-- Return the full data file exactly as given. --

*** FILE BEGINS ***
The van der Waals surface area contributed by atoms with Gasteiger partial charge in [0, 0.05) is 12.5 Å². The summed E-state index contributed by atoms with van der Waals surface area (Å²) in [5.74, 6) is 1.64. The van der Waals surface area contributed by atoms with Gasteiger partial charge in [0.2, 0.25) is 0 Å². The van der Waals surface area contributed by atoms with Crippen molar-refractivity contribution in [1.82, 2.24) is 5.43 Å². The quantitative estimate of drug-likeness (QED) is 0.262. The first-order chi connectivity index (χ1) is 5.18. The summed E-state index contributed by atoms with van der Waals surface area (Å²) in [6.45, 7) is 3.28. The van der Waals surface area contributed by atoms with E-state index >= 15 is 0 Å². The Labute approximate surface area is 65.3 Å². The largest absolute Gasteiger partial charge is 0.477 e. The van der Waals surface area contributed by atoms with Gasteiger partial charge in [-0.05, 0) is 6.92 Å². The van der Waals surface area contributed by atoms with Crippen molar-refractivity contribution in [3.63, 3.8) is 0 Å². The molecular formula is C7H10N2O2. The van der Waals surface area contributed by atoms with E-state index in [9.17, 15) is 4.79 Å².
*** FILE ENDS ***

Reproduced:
The van der Waals surface area contributed by atoms with Gasteiger partial charge in [0, 0.05) is 12.5 Å². The summed E-state index contributed by atoms with van der Waals surface area (Å²) in [5.74, 6) is 1.64. The van der Waals surface area contributed by atoms with Gasteiger partial charge in [0.2, 0.25) is 0 Å². The van der Waals surface area contributed by atoms with Crippen molar-refractivity contribution in [1.82, 2.24) is 5.43 Å². The quantitative estimate of drug-likeness (QED) is 0.262. The first-order chi connectivity index (χ1) is 5.18. The summed E-state index contributed by atoms with van der Waals surface area (Å²) in [6.45, 7) is 3.28. The van der Waals surface area contributed by atoms with E-state index >= 15 is 0 Å². The Labute approximate surface area is 65.3 Å². The largest absolute Gasteiger partial charge is 0.477 e. The van der Waals surface area contributed by atoms with Gasteiger partial charge in [-0.05, 0) is 6.92 Å². The van der Waals surface area contributed by atoms with Crippen molar-refractivity contribution in [3.63, 3.8) is 0 Å². The molecular formula is C7H10N2O2. The van der Waals surface area contributed by atoms with E-state index in [9.17, 15) is 4.79 Å².